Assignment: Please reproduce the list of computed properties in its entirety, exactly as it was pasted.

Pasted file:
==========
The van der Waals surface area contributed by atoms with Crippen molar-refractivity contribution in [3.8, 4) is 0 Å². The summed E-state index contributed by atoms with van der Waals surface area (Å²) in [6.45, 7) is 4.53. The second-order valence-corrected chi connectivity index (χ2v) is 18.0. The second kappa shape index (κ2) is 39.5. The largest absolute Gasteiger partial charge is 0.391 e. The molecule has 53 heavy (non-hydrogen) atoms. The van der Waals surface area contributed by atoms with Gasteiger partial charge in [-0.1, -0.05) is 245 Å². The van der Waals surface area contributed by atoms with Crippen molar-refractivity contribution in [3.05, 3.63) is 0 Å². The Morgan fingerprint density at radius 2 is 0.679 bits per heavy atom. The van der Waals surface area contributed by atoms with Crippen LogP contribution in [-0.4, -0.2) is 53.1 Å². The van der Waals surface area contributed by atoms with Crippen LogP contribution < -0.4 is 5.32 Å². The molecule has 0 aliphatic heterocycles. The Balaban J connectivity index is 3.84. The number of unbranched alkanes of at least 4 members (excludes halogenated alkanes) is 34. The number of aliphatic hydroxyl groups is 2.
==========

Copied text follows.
The van der Waals surface area contributed by atoms with Crippen molar-refractivity contribution in [3.8, 4) is 0 Å². The summed E-state index contributed by atoms with van der Waals surface area (Å²) in [6.45, 7) is 4.53. The second-order valence-corrected chi connectivity index (χ2v) is 18.0. The second kappa shape index (κ2) is 39.5. The largest absolute Gasteiger partial charge is 0.391 e. The molecule has 53 heavy (non-hydrogen) atoms. The van der Waals surface area contributed by atoms with Gasteiger partial charge in [-0.1, -0.05) is 245 Å². The van der Waals surface area contributed by atoms with Crippen molar-refractivity contribution in [3.05, 3.63) is 0 Å². The Morgan fingerprint density at radius 2 is 0.679 bits per heavy atom. The van der Waals surface area contributed by atoms with Crippen LogP contribution in [-0.4, -0.2) is 53.1 Å². The van der Waals surface area contributed by atoms with Crippen LogP contribution < -0.4 is 5.32 Å². The molecule has 0 aliphatic heterocycles. The Balaban J connectivity index is 3.84. The number of unbranched alkanes of at least 4 members (excludes halogenated alkanes) is 34. The number of aliphatic hydroxyl groups is 2.